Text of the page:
Relax...it's Just Sex Movie Review
After a deliriously funny title sequence that mocks thedorky and dated educational film style of the 1950s, "Relax...It'sJust Sex" threatens for the next 30 minutes to become another cloneof "Jeffrey," seemingly the touchstone for cross-over gay cinema.
The titles begin with a black-and white-sequence explaining,tongue-in-cheek, certain terms that might not be familiar to any heterosexualsin the audience:
"This is a lipstick lesbian," a monotoned narratordeclares, then proceeds to explain the term while two women kiss. "See?that wasn't so bad," the narrator deadpans. Then it's, "Thisis a gym queen," as two oily, smooth and sculpted guys on the screen...
"We hope this has been informative. Enjoy the show!"
Then cue the none-too-subtle sex scene (with two guys doinga lot more than hugging), accompanied a considerably less clinical voice-overabout the great spit or swallow debate, and I'm not talking toothpaste.
This transition is a hilarious commentary on mainstreamacceptance of the gay lifestyles, but the next couple of reels can't keepup as "Relax" visits some shopworn gay dramedy territory whilewe get to know a frustrated playwright and commitment-phobe in denial (MitchellAnderson), who spends an awful lot of time whining about the elusivenessof romance to his "fag hag" best friend (Jennifer Tilly).
Tilly is den mother to a troupe of thirty-ish cohorts whoeventually turn this picture into a respectable ensemble piece after itstops tripping over queer cinema cliches and gets cozy with the characters-- even if it does at times feel like "Friends" with mathematicallyprecise social and ethnic diversity.
There's Tilly, whose biological clock is ticking like atime bomb, and her Hispanic boyfriend with a serious case of wanderlustand only one airline ticket. There's the boyfriend's HIV-positive (somebodyhad to be) brother and his militant, black, AIDS-is-a-conspiracy boyfriend,an artist who paints Christ figures with IV needles substituting for thecrown of thorns.
For the sake of comedic irony there's a irksomely blissful,conservative Christian, gay preppie couple. And lets not forget the lesbianbed death couple, whose relationship is broken up by a man.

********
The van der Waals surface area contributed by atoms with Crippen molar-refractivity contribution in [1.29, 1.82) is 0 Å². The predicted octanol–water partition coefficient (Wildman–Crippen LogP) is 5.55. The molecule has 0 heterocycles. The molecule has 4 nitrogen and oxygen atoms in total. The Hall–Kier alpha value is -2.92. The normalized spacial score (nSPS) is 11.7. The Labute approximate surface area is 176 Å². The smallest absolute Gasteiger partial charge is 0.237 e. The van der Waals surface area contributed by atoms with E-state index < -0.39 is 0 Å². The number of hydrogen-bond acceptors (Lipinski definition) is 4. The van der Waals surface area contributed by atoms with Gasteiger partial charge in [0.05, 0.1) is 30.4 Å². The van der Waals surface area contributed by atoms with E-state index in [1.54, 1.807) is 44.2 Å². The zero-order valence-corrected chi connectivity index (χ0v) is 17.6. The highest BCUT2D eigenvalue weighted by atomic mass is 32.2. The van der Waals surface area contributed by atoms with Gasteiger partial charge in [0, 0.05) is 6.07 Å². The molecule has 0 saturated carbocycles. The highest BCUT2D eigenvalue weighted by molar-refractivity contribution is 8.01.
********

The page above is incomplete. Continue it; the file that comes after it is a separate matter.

Turns out that's by far the film's most interesting story.While it starts weak with a breakup scene in which the eight-year lovers(Serena Scott Thomas and Cynda Williams) come across more like strangers,the love triangle that develops as a result is full of complex and forcefulemotion.
Williams ("One False Move") starts a relationshipwith sporty Lori Petty (finally playing a lesbian), who falls hard forher and becomes wildly insecure comparing herself to the beautiful andvery femme ex.
Meanwhile Scott Thomas toys with a hetro relationship and,in a twist played for great laughs, takes heat from her socialite parentswho had accepted their daughter's lifestyle for politically correct reasonsand now worry aloud, "What are we going to say to our friends as PFLAG?"
Written and directed by P.J. Castellaneta ("TogetherAgain"), "Relax..." struggles at times with poorly definedcharacters and a plot that lurches forward only when something traumaticor controversial happens (there's a shocking twist to a gay bashing episodethat's likely to spark some interesting debate).
But thanks to the grand efforts of the entire cast to fleshout their characters, the acting bridges the movie's gay cliches, fits-and-startsstory and occasional over-sincerity.
Petty is especially outstanding as the sporty dyke witha femininity complex. A performance like this in a mainstream film mightgarner Oscar buzz.
Also take note of veteran actor Paul Winfield ("TheTerminator," "The Women of Brewster Place," "MarsAttacks!") in a revealing cameo as Anderson's,um, fairy godfather -- an older friend with an understanding shoulder anda head full of reassuring wisdom.